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Mexico has long been hostage to unchallengeable traditions: its nationalist approach to oil wealth, overly sensitive attitude toward sovereignty, entrenched labor monopolies, persistent corruption, and self-serving bureaucracy. Acquired over time, these attitudes and practices became cemented in the national soul and embedded in the habits of the government and society, sapping the country's potential.
The good news is that all of this is rapidly changing, as Mexico leaves behind its hefty psychological baggage. Yes, the last 15 years, a time of too little economic growth and too few reforms, have been frustrating, especially for those who expected the transition to democracy to solve everything. But these years have unveiled a new national consensus: a broad agreement on values that, despite seeming normal for any other modern democracy, did not figure clearly in the Mexican public consciousness until very recently.
The vast majority of Mexicans now agree that the only way politicians should get and keep power is through the ballot box and that the clamor for greater accountability and less corruption is legitimate. They believe that protecting human rights, adhering to the rule of law, and ending the culture of impunity are nonnegotiable goals. They demand due process rights and greater security, and they think poverty and social inequality must be reduced, along with the influence of Mexico's powerful monopolies and oligopolies. Yet they also reject any macroeconomic policy associated with large public deficits and consider the advantages of globalization, free trade, and economic integration with the rest of North America greater than the drawbacks.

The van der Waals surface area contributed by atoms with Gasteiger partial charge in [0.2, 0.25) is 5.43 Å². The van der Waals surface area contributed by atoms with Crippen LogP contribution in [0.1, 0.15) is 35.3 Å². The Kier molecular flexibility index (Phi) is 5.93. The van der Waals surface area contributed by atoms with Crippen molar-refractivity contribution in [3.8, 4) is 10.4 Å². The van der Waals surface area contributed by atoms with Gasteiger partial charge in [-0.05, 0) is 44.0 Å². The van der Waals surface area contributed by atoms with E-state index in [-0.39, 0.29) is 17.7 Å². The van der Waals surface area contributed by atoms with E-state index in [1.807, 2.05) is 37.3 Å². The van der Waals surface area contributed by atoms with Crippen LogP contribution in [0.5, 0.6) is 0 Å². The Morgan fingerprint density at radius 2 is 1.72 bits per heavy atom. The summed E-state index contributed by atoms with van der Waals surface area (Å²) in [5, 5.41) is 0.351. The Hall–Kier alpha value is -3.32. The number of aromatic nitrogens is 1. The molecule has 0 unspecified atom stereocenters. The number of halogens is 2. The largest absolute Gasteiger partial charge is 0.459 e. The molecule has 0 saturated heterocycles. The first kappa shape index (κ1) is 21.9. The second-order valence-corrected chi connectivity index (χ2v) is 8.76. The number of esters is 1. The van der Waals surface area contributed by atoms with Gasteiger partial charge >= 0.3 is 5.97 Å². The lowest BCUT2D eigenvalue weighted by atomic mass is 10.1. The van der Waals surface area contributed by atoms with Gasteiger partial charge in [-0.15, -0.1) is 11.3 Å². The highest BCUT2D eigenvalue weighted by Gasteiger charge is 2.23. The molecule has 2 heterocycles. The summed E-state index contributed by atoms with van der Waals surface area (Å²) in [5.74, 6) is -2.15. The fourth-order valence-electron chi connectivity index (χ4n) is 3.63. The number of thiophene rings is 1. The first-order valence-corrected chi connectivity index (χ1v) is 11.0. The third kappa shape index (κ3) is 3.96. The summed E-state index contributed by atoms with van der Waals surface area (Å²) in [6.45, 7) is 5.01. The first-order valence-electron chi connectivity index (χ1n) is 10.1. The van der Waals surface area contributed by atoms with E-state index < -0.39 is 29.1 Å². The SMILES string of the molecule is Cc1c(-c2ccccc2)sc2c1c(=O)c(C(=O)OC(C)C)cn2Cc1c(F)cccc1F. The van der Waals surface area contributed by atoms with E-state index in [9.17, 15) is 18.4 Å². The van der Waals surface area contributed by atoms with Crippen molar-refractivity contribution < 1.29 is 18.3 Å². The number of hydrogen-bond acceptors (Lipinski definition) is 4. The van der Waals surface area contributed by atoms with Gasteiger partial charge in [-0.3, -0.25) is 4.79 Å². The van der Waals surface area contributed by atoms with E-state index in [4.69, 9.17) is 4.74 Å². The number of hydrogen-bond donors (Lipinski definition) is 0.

This new paradigm has slowly displaced the revolutionary nationalism engendered by the centrist Institutional Revolutionary Party (PRI), which held the presidency from 1929 until it was defeated in 2000 by the conservative National Action Party (PAN). In elections this past July, the PRI retook the executive branch when Enrique Peña Nieto resoundingly beat the PAN presidential candidate and the left-wing Party of the Democratic Revolution (PRD) made a surprisingly strong showing. This outcome was superficially disconcerting: the campaign was bitter, the winning candidate obtained only 38 percent of the vote, his party failed to win a majority in either house of Congress, and the left fell just short of winning enough seats to block constitutional reform. But the presidential campaign also revealed just how many things Mexicans now agree on, and the elections, despite their muddled result, may actually point to a more promising future. Mexican politicians could now be on the verge of finally passing dearly needed reforms that have been postponed for far too long.